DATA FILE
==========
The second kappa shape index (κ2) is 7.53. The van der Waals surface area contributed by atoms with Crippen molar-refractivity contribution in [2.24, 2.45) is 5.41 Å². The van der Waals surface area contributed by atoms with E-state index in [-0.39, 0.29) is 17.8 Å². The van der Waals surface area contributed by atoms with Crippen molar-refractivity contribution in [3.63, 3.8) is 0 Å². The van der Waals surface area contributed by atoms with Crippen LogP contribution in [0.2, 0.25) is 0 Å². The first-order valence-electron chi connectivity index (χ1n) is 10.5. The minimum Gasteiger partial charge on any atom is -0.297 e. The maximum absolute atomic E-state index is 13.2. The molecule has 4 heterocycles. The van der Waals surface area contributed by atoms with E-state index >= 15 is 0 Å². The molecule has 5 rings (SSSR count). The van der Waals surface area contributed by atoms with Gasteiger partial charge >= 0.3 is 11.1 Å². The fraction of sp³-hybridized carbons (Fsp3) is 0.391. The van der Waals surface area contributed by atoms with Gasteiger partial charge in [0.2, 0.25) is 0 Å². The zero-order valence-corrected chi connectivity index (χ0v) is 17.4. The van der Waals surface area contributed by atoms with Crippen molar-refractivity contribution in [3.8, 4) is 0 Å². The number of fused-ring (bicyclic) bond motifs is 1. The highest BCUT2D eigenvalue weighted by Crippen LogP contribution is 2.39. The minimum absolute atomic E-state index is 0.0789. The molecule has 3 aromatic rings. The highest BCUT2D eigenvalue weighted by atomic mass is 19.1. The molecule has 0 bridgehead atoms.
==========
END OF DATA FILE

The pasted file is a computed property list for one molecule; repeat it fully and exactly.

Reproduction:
The second kappa shape index (κ2) is 7.53. The van der Waals surface area contributed by atoms with Crippen molar-refractivity contribution in [2.24, 2.45) is 5.41 Å². The van der Waals surface area contributed by atoms with E-state index in [-0.39, 0.29) is 17.8 Å². The van der Waals surface area contributed by atoms with Crippen molar-refractivity contribution in [3.63, 3.8) is 0 Å². The van der Waals surface area contributed by atoms with Crippen LogP contribution in [0.2, 0.25) is 0 Å². The first-order valence-electron chi connectivity index (χ1n) is 10.5. The minimum Gasteiger partial charge on any atom is -0.297 e. The maximum absolute atomic E-state index is 13.2. The molecule has 4 heterocycles. The van der Waals surface area contributed by atoms with E-state index >= 15 is 0 Å². The molecule has 5 rings (SSSR count). The van der Waals surface area contributed by atoms with Gasteiger partial charge >= 0.3 is 11.1 Å². The fraction of sp³-hybridized carbons (Fsp3) is 0.391. The van der Waals surface area contributed by atoms with Gasteiger partial charge in [0.2, 0.25) is 0 Å². The zero-order valence-corrected chi connectivity index (χ0v) is 17.4. The van der Waals surface area contributed by atoms with Crippen molar-refractivity contribution in [3.8, 4) is 0 Å². The number of fused-ring (bicyclic) bond motifs is 1. The highest BCUT2D eigenvalue weighted by Crippen LogP contribution is 2.39. The minimum absolute atomic E-state index is 0.0789. The molecule has 3 aromatic rings. The highest BCUT2D eigenvalue weighted by atomic mass is 19.1. The molecule has 0 bridgehead atoms.